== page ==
Algorithms and technologies for photonic crystal modelling


Hart, Elizabeth E. (2009) Algorithms and technologies for photonic crystal modelling. University of Southampton, School of Engineering Sciences, Doctoral Thesis , 104pp.

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Description/Abstract

In this thesis an investigation into the behaviour of light when passing through photonic
crystals was carried out using numerical methods. Photonic crystals are expensive and
difficult to fabricate so there is a requirement for computer simulations that can quickly
and accurately model how the crystal structure will affect the behaviour of light. A finite
difference method was written to model two-dimensional photonic crystals. The results
from the finite difference method modelling agreed with known results for standard
photonic crystal structures created by the plane wave expansion method. Once validated
the finite difference method was used in a genetic algorithm optimisation. It found that
novel shaped rods can increase the size of photonic band gaps when compared with
cylindrical rods.

A new meshless method algorithm was developed to solve Maxwell's equations. Simulations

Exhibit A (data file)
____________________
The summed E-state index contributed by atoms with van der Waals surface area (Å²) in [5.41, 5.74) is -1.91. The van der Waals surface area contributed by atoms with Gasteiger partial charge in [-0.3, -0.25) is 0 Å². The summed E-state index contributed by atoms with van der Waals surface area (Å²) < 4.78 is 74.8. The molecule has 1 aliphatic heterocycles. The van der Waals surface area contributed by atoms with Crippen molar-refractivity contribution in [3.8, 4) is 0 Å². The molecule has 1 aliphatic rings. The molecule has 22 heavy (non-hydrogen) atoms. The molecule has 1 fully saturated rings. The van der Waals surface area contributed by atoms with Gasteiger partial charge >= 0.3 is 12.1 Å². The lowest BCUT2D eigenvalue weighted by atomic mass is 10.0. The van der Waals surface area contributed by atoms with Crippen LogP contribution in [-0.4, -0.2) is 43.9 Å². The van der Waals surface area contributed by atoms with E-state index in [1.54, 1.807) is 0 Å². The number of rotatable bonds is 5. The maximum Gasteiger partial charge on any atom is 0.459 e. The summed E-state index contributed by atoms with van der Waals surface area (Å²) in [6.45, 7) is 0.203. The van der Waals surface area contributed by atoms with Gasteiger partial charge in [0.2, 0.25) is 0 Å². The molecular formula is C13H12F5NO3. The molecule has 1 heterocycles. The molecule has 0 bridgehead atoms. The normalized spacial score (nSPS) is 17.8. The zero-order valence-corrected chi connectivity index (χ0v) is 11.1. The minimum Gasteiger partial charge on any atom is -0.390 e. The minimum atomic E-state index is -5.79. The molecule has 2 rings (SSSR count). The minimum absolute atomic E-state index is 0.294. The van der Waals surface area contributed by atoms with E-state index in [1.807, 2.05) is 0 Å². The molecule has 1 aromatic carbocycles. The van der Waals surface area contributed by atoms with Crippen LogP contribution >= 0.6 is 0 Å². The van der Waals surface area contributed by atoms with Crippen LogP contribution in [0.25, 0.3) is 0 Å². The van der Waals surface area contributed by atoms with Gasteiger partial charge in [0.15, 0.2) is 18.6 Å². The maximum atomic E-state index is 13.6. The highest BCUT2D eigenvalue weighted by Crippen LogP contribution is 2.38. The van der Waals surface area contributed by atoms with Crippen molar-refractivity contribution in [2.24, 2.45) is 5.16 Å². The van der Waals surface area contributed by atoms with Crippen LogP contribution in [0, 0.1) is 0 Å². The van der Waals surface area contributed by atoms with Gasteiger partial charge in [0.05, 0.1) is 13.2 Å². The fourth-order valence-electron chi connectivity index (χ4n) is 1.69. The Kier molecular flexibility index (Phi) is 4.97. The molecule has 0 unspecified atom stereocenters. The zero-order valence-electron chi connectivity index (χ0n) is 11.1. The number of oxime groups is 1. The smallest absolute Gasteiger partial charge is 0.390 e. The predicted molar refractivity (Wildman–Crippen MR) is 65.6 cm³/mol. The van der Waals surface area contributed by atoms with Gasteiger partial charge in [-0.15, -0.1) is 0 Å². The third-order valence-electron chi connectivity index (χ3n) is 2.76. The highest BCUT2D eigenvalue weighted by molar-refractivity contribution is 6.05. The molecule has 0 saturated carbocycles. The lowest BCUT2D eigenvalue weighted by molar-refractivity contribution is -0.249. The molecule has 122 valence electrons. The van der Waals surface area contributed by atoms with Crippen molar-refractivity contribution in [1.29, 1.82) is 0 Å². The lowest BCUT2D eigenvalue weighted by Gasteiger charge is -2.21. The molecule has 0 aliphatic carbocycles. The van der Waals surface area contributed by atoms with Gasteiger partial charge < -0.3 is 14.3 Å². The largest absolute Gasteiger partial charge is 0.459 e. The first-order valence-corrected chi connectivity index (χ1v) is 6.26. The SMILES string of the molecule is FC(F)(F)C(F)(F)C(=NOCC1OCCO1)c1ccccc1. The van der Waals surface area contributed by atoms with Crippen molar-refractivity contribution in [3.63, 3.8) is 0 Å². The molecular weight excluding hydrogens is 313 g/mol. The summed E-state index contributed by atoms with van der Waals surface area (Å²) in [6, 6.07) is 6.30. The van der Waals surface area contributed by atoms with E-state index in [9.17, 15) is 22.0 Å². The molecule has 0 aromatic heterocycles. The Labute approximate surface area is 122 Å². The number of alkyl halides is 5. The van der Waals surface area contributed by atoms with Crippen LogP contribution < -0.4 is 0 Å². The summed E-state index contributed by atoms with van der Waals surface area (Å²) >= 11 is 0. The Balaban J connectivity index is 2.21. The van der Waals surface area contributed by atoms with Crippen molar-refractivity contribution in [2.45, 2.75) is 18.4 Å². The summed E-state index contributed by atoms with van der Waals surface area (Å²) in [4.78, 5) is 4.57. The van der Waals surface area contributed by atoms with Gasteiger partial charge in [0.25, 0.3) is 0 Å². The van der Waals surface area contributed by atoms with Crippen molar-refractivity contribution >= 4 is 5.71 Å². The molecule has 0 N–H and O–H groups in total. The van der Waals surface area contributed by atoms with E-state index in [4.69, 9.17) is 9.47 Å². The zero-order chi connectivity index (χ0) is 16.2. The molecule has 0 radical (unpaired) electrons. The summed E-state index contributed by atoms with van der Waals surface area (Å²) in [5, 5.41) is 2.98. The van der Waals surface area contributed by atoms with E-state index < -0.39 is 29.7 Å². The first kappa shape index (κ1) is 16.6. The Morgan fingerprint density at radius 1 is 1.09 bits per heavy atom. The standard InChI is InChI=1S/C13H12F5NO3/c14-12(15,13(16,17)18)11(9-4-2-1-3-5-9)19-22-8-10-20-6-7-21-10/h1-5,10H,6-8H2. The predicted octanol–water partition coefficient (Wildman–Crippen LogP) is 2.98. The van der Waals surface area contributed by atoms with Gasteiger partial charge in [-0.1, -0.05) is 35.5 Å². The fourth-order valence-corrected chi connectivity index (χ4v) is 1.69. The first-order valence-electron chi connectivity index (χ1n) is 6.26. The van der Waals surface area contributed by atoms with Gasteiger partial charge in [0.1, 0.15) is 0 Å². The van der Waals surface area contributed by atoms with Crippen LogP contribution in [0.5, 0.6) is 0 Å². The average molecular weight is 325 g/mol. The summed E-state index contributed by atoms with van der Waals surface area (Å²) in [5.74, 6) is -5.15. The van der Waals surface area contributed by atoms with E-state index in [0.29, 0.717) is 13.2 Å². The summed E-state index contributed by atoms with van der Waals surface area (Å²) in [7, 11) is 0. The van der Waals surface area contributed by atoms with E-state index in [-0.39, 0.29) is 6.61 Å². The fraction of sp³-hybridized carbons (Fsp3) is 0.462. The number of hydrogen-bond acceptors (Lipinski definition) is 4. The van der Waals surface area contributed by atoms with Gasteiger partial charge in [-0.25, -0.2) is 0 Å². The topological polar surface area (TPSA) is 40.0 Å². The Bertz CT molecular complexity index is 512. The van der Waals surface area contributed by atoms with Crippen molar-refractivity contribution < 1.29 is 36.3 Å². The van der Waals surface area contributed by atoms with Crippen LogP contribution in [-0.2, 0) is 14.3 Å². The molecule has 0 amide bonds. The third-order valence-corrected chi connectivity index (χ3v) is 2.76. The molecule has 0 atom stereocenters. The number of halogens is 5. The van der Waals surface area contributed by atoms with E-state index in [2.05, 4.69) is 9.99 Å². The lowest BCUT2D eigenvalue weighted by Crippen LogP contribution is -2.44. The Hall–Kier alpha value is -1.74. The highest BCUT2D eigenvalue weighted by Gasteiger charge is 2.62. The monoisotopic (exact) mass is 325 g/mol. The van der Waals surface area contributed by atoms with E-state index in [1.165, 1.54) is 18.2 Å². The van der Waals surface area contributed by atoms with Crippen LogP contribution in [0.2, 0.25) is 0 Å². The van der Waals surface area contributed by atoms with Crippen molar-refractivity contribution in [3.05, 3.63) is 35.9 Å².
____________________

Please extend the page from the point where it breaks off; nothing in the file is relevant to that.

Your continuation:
were carried out using an equation with known analytical solutions; how the accuracy
of the results was affected by different designs of experiment and different radial
basis functions was recorded. The meshless method was developed further to model photonic
crystals. The meshless method requires the creation of large dense matrices and
then forms a generalised eigenvalue problem. A new set of algorithms were developed
that can model photonic crystals accurately. Exploration of alternative technologies
was carried out to try to obtain a speed up in the modelling process. A graphics processing
unit was used to do general purpose computation. Graphics processing units
generally show signifcant speed up when compared to central processing unit for filling
the matrices required for the meshless method. For accelerating numerical methods a
heterogenous approach is preferable to a strict graphics processing unit implementation.

Nature has evolved complex nanostructures that provide very specific and often very
special optical effects, at present these are not well understood and cannot be replicated.
In this thesis a new meshless method has been developed which will enable the
development of complex crystal geometries.

Item Type: Thesis (Doctoral)
Subjects: Q Science > QA Mathematics > QA75 Electronic computers. Computer science
T Technology > TP Chemical technology
Divisions: University Structure - Pre August 2011 > School of Engineering Sciences > Computational Engineering and Design
ePrint ID: 194315
Date Deposited: 27 Jul 2011 14:07
Last Modified: 27 Mar 2014 19:44
URI: http://eprints.soton.ac.uk/id/eprint/194315

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